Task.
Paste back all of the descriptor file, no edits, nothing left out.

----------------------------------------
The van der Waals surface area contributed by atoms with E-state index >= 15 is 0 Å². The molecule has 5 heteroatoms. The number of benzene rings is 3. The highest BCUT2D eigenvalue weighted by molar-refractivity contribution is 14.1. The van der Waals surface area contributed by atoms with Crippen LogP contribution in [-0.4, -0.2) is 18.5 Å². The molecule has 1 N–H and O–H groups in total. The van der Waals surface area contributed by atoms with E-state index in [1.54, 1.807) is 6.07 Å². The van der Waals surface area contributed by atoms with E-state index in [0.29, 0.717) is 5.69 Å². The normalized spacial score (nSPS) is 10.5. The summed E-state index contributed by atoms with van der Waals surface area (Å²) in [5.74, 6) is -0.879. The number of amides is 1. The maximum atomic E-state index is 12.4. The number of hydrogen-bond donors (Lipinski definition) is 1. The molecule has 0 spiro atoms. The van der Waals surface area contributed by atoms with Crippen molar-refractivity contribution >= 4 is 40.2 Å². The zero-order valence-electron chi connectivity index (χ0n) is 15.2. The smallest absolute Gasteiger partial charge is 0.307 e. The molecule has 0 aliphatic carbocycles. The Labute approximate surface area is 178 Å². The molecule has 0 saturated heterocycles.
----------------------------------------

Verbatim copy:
The van der Waals surface area contributed by atoms with E-state index >= 15 is 0 Å². The molecule has 5 heteroatoms. The number of benzene rings is 3. The highest BCUT2D eigenvalue weighted by molar-refractivity contribution is 14.1. The van der Waals surface area contributed by atoms with Crippen LogP contribution in [-0.4, -0.2) is 18.5 Å². The molecule has 1 N–H and O–H groups in total. The van der Waals surface area contributed by atoms with E-state index in [1.54, 1.807) is 6.07 Å². The van der Waals surface area contributed by atoms with E-state index in [0.29, 0.717) is 5.69 Å². The normalized spacial score (nSPS) is 10.5. The summed E-state index contributed by atoms with van der Waals surface area (Å²) in [5.74, 6) is -0.879. The number of amides is 1. The maximum atomic E-state index is 12.4. The number of hydrogen-bond donors (Lipinski definition) is 1. The molecule has 0 spiro atoms. The van der Waals surface area contributed by atoms with Crippen molar-refractivity contribution >= 4 is 40.2 Å². The zero-order valence-electron chi connectivity index (χ0n) is 15.2. The smallest absolute Gasteiger partial charge is 0.307 e. The molecule has 0 aliphatic carbocycles. The Labute approximate surface area is 178 Å². The molecule has 0 saturated heterocycles.